The second difficulty is that we made a serious omission. We never had a thrilling disaster. We never lost our way, or broke down, with only a dried date to live on, till rescued by a harassed Authority after an exciting hunt with trackers and aeroplanes. We never went where we were not wanted, got shot up by angry tribesmen and provoked a reluctant government into sending out police and troops. In short, we had no news value whatever; a most discouraging state of affairs from which to extract material for a Book of Travel, where tragedy or averted tragedy is so great an asset.
Lastly, we travelled by motor car. People condemn the motor car as unromantic. I am afraid this is natural, for no one can become fond of a thing he does not really understand, and the
ordinary person understands a camel, if in concept only, because it is an animal like himself. But there is another prejudice against the motor car, especially on the part of the elder men who have done all their travelling before its advent. There is here a sense of sacrilege; the old difficulties and limitations that make the memories of their journeys so pleasant to them have been cheapened, the old thrill of achievement at the crossing of an Immensity is now, they feel, almost destroyed. But to us, who know not the old way, our memories are just as cherished. We have our own difficulties to surmount and we have our thrills. Even when we increased the scale of the possible far beyond camel range the desert is still big enough to remain Immensity.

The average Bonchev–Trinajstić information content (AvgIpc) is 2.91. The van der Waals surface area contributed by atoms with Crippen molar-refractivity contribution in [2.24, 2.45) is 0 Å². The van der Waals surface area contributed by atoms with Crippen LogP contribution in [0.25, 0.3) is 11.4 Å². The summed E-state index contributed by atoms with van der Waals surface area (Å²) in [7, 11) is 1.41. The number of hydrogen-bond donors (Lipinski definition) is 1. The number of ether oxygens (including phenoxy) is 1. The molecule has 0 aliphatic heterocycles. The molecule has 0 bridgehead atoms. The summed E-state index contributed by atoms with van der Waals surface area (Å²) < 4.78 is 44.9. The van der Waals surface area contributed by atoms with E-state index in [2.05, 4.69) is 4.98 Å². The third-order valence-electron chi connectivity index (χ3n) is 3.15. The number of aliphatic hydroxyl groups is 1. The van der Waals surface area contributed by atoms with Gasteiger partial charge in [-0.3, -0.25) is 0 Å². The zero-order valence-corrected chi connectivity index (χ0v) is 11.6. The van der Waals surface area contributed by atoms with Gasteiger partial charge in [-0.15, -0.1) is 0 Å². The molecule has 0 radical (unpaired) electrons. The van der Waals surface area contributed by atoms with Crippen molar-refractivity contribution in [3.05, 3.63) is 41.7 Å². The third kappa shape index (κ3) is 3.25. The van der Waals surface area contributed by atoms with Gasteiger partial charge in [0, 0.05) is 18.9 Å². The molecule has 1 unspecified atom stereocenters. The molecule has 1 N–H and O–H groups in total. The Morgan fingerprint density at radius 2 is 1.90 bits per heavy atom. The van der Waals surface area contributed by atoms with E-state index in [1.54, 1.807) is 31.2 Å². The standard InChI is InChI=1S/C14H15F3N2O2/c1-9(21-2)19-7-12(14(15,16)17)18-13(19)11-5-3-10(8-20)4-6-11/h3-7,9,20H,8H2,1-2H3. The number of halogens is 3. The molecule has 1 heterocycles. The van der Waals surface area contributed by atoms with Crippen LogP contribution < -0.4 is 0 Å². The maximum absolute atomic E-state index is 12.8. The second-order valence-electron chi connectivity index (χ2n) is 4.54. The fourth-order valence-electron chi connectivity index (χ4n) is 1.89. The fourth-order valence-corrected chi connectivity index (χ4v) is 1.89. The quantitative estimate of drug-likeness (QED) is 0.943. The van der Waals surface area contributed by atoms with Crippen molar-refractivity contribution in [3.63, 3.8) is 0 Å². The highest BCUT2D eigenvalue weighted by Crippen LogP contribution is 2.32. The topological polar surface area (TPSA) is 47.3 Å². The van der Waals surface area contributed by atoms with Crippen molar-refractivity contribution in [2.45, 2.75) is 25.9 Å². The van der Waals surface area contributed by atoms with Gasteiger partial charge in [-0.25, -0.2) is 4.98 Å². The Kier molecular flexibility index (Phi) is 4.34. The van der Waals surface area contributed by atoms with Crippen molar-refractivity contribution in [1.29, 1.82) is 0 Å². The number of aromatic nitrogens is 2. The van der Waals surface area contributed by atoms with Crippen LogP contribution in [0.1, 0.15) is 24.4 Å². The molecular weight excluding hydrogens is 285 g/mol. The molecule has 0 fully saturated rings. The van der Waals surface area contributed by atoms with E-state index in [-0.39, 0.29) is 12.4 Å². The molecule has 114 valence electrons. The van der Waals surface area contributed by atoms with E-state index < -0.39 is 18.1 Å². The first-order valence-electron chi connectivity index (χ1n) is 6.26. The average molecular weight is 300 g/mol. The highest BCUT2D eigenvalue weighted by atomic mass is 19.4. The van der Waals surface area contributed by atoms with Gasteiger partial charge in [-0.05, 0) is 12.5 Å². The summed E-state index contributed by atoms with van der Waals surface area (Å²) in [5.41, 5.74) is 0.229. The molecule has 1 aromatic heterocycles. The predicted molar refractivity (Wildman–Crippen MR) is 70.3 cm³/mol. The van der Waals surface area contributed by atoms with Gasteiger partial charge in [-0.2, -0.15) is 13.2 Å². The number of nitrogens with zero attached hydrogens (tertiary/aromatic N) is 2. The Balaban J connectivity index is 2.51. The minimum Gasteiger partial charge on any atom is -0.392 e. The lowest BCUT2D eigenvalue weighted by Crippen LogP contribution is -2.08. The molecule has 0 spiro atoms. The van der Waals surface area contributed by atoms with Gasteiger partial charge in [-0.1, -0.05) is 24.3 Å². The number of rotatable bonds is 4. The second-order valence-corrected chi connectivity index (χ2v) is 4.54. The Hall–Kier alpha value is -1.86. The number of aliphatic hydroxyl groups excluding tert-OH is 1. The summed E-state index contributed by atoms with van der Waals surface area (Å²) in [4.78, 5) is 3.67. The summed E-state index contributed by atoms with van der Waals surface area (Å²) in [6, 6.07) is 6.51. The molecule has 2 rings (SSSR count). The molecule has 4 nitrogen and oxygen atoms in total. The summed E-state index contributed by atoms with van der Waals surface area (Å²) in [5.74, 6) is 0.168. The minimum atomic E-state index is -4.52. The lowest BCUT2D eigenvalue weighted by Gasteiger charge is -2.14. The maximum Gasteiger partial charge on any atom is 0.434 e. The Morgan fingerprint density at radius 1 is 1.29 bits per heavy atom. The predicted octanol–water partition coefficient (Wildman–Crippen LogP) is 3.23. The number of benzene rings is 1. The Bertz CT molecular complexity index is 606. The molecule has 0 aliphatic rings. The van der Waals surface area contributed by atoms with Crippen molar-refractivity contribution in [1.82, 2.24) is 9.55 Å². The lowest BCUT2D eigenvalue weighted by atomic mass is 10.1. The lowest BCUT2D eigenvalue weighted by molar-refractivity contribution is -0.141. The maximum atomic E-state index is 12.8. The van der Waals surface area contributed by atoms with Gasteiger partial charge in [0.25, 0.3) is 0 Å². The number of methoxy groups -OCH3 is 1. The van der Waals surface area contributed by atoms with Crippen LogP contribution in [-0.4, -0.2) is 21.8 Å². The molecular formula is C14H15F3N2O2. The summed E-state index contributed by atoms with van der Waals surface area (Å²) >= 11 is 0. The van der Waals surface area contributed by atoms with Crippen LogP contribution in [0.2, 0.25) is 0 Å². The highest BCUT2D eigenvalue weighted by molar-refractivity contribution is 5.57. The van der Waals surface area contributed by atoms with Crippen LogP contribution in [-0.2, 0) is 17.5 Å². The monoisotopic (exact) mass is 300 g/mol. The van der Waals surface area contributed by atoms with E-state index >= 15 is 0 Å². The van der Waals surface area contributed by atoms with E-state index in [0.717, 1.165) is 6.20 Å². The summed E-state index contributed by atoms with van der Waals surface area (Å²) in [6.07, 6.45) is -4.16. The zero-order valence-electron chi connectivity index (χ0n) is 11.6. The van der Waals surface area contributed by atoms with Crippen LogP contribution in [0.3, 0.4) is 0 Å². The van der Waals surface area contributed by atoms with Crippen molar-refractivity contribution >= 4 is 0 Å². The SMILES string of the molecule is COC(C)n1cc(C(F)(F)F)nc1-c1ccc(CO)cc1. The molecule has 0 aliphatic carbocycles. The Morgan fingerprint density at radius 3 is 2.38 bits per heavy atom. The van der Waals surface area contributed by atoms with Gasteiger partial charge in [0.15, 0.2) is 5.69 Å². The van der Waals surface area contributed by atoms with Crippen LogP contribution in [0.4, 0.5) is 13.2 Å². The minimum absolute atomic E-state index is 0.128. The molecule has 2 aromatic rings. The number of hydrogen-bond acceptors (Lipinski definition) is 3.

The transition from camel to car is under way; it cannot be checked. But the passing of a romantic tradition is certainly sad. We can but console ourselves with the thought that it has all happened before – that Roman travellers must have felt the same sense of sacrilege when the hideous camel was introduced to penetrate the sanctity of mysterious desert fastnesses, destroying all the romance of donkey journeys.
The history of the desert motor car in Egypt is oddly discontinuous. Introduced into the country early in the Great War by the British Army, it was found that the Ford car, even the Model T of twenty years ago, was capable of supplanting the camel in certain areas, notably in the Western Desert, and in 1916 a tiny force of light-car patrols, armed with machine guns, guarded the whole eight hundred-mile frontier against a possible recrudescence of the Senussi menace. These patrols covered great distances of unknown waterless and lifeless country as a normal routine, they took part in the final capture of Siwa Oasis from the Senussi, and among other things they succeeded in mapping, with the aid of speedometer readings and compass bearings, a great part of the northern desert, with its ranges of sand-dunes, between the Nile and Sewa. Their exploits, with the crude vehicles they had, were astonishing. The old tracks made by their unsuitable narrow tyres can be seen to this day, very faintly, far out even beyond the oases several hundred miles from the Nile. Sometimes one can see even their troubles; deeper ruts surrounded by vague old footmarks in the soft gravelly sand, where the cars stuck and had to be pushed out by hand. All this was a new thing, quite unknown in the history of deserts, or, indeed, of machinery. They evolved a lore of their own, so that their little patrols moved confidently about without much fear of disaster.